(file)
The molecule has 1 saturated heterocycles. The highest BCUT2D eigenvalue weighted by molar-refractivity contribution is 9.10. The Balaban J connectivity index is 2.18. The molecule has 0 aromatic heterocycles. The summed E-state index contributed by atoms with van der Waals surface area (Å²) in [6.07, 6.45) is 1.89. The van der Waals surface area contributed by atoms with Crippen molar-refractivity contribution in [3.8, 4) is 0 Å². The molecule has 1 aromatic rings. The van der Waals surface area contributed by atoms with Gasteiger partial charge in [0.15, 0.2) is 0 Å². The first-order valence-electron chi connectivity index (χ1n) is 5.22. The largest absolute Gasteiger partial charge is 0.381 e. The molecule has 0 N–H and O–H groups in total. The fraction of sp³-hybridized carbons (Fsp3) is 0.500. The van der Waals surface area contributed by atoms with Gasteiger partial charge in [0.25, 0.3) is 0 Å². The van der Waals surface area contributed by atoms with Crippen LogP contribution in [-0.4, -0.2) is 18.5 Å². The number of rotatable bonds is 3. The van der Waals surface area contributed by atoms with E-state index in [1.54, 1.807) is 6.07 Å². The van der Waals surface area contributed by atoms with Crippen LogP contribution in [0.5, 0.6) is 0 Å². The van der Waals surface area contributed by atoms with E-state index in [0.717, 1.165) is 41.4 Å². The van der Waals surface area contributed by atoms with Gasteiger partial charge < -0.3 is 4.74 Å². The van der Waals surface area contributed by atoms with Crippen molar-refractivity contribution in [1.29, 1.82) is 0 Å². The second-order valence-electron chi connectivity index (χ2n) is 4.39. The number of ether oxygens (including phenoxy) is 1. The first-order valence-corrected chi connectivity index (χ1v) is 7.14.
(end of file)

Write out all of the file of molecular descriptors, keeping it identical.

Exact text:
The molecule has 1 saturated heterocycles. The highest BCUT2D eigenvalue weighted by molar-refractivity contribution is 9.10. The Balaban J connectivity index is 2.18. The molecule has 0 aromatic heterocycles. The summed E-state index contributed by atoms with van der Waals surface area (Å²) in [6.07, 6.45) is 1.89. The van der Waals surface area contributed by atoms with Crippen molar-refractivity contribution in [3.8, 4) is 0 Å². The molecule has 1 aromatic rings. The van der Waals surface area contributed by atoms with Gasteiger partial charge in [0.15, 0.2) is 0 Å². The first-order valence-electron chi connectivity index (χ1n) is 5.22. The largest absolute Gasteiger partial charge is 0.381 e. The molecule has 0 N–H and O–H groups in total. The fraction of sp³-hybridized carbons (Fsp3) is 0.500. The van der Waals surface area contributed by atoms with Gasteiger partial charge in [0.25, 0.3) is 0 Å². The van der Waals surface area contributed by atoms with Crippen LogP contribution in [-0.4, -0.2) is 18.5 Å². The number of rotatable bonds is 3. The van der Waals surface area contributed by atoms with E-state index in [1.54, 1.807) is 6.07 Å². The van der Waals surface area contributed by atoms with Crippen LogP contribution in [0.5, 0.6) is 0 Å². The van der Waals surface area contributed by atoms with E-state index in [0.717, 1.165) is 41.4 Å². The van der Waals surface area contributed by atoms with Gasteiger partial charge < -0.3 is 4.74 Å². The van der Waals surface area contributed by atoms with Crippen molar-refractivity contribution in [1.29, 1.82) is 0 Å². The second-order valence-electron chi connectivity index (χ2n) is 4.39. The number of ether oxygens (including phenoxy) is 1. The first-order valence-corrected chi connectivity index (χ1v) is 7.14.